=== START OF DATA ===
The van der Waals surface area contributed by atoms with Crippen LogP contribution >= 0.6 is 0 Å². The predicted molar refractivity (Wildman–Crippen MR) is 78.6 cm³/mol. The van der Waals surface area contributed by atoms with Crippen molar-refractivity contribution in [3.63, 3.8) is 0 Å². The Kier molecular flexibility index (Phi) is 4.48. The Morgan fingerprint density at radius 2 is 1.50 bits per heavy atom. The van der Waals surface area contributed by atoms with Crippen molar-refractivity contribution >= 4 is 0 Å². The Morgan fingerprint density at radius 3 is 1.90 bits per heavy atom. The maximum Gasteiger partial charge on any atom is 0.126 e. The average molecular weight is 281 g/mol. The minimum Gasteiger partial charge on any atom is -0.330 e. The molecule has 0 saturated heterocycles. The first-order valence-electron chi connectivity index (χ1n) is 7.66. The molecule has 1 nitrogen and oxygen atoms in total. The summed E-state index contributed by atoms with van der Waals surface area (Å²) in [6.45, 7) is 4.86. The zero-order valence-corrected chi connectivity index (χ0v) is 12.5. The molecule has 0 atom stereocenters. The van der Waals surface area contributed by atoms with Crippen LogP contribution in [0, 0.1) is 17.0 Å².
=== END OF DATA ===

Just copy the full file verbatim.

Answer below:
The van der Waals surface area contributed by atoms with Crippen LogP contribution >= 0.6 is 0 Å². The predicted molar refractivity (Wildman–Crippen MR) is 78.6 cm³/mol. The van der Waals surface area contributed by atoms with Crippen molar-refractivity contribution in [3.63, 3.8) is 0 Å². The Kier molecular flexibility index (Phi) is 4.48. The Morgan fingerprint density at radius 2 is 1.50 bits per heavy atom. The van der Waals surface area contributed by atoms with Crippen molar-refractivity contribution >= 4 is 0 Å². The Morgan fingerprint density at radius 3 is 1.90 bits per heavy atom. The maximum Gasteiger partial charge on any atom is 0.126 e. The average molecular weight is 281 g/mol. The minimum Gasteiger partial charge on any atom is -0.330 e. The molecule has 0 saturated heterocycles. The first-order valence-electron chi connectivity index (χ1n) is 7.66. The molecule has 1 nitrogen and oxygen atoms in total. The summed E-state index contributed by atoms with van der Waals surface area (Å²) in [6.45, 7) is 4.86. The zero-order valence-corrected chi connectivity index (χ0v) is 12.5. The molecule has 0 atom stereocenters. The van der Waals surface area contributed by atoms with Crippen LogP contribution in [0, 0.1) is 17.0 Å².